[Paleopsych] NYT: For Chronic Fatigue, Placebos Fail the Test

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Health > For Chronic Fatigue, Placebos Fail the Test
March 29, 2005


    Many doctors believe that sugar pills are likely to be effective for
    patients with chronic fatigue syndrome, trusting that a placebo will
    help relieve the mental and physical exhaustion that characterize the

    But a new study has found that people who have the syndrome respond at
    a lower rate to placebos than patients with other diseases. The paper
    was published in the March-April issue of Psychosomatic Medicine.

    Studies suggest that placebos relieve the symptoms for about 30
    percent of patients suffering from a wide variety of illnesses.
    Migraine headaches, for example, respond at a rate of about 29 percent
    to placebo treatment, major depression at about 30 percent and reflux
    esophagitis at about 26 percent.

    In some diseases, placebo treatments are even more effective - 36 to
    44 percent of patients with duodenal ulcers improve on placebos,
    depending on how many of the treatments are offered each day.

    But by pooling results from more than two dozen studies, the
    researchers, led by Dr. Hyong Jin Cho, a professor of psychiatry at
    King's College London, found that, among people with chronic fatigue
    syndrome, only 19.6 percent responded to placebos, not the 50 percent
    found by previous, less systematic studies.

    To Dr. Cho, the results were both unexpected and disappointing: he
    says he believes placebos can be a legitimate and useful form of
    medical treatment. He concluded not that placebos were unhelpful in
    treating chronic fatigue but that their use should be perfected.

    "At the clinical practice level," he wrote, "the overall low placebo
    response emphasizes the need to enhance" the placebo effect in
    treating the illness.

    To many doctors, chronic fatigue syndrome seems like a perfect
    candidate for placebo treatment, Dr. Cho and his colleagues write. Its
    symptoms are often indistinct: in addition to general fatigue,
    patients complain of muscle and joint pain, headaches, memory
    impairment and mood disturbances. Moreover, the symptoms frequently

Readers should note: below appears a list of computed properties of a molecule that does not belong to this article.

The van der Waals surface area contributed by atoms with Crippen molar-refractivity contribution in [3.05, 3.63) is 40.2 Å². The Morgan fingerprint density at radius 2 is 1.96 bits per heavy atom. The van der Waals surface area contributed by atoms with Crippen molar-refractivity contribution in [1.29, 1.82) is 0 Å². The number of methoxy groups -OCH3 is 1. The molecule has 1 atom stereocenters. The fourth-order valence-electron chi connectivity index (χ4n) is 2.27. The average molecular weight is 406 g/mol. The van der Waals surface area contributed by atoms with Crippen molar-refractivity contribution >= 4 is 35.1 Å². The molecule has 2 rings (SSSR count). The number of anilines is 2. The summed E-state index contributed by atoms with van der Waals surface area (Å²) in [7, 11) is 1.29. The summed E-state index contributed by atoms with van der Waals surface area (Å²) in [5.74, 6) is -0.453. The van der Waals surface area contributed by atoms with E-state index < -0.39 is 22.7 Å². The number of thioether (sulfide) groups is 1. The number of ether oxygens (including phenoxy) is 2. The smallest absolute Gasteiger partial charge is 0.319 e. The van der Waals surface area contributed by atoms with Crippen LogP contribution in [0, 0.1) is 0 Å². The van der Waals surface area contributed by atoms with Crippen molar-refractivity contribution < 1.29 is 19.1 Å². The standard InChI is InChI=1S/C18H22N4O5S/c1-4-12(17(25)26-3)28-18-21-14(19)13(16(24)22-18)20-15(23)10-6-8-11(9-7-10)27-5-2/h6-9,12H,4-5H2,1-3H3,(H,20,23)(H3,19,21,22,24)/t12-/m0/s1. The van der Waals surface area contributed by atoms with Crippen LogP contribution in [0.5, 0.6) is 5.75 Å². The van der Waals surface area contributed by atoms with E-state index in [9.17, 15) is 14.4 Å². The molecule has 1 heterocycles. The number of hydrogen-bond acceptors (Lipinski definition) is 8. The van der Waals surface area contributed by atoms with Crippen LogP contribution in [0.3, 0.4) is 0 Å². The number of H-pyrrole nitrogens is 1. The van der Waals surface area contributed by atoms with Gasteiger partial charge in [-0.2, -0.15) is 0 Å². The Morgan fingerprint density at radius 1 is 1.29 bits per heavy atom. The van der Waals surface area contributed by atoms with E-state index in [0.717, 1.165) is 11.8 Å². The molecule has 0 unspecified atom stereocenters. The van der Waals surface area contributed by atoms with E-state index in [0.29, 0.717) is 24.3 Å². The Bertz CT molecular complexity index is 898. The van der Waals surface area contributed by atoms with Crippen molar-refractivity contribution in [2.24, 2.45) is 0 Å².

fluctuate over time, and they are more acute when the patients are
    paying close attention to them.

    The illness has no cure, and the Centers for Disease Control and
    Prevention estimates that as many as 500,000 Americans suffer from it.

    Dr. Cho and his colleagues speculate that the skepticism about the
    illness on the part of health care professionals may damage the trust
    between doctor and patient - a factor that may influence the effect of
    a placebo.

    According to the study, placebos presented as medical or
    alternative-complementary treatments have a greater effect with
    chronic fatigue patients than do those offered as psychiatric
    interventions. The researchers suggest that this may be because most
    patients have a firm prior belief that the illness is physical. They
    make no judgment about the accuracy of that belief.

    But Dr. Brian Fallon, an associate professor of psychiatry at Columbia
    University, offers a different interpretation. The fact that chronic
    fatigue syndrome responds so poorly to placebo treatment, he said,
    provides evidence that the syndrome has a physiological basis, though
    one that is still poorly understood.

    "The finding by Dr. Cho and colleagues will come as no surprise to
    patients with C.F.S. who experience debilitating fatigue despite
    numerous treatment interventions," Dr. Fallon said. "That the placebo
    response in C.F.S. was far lower that in primary psychiatric disorders
    such as depression highlights the distinct nature of C.F.S. and how
    little we know."

    Whatever conclusions may be drawn from the study's results, Dr. Cho
    says he sees placebo treatments as important.

    "Many alternative therapies may provide a cure that depends on this
    powerful placebo effect," he said in an e-mail message. "I'm not using
    the term pejoratively, since empathy and time spent with the patient
    by the professionals in this area are indeed of important therapeutic

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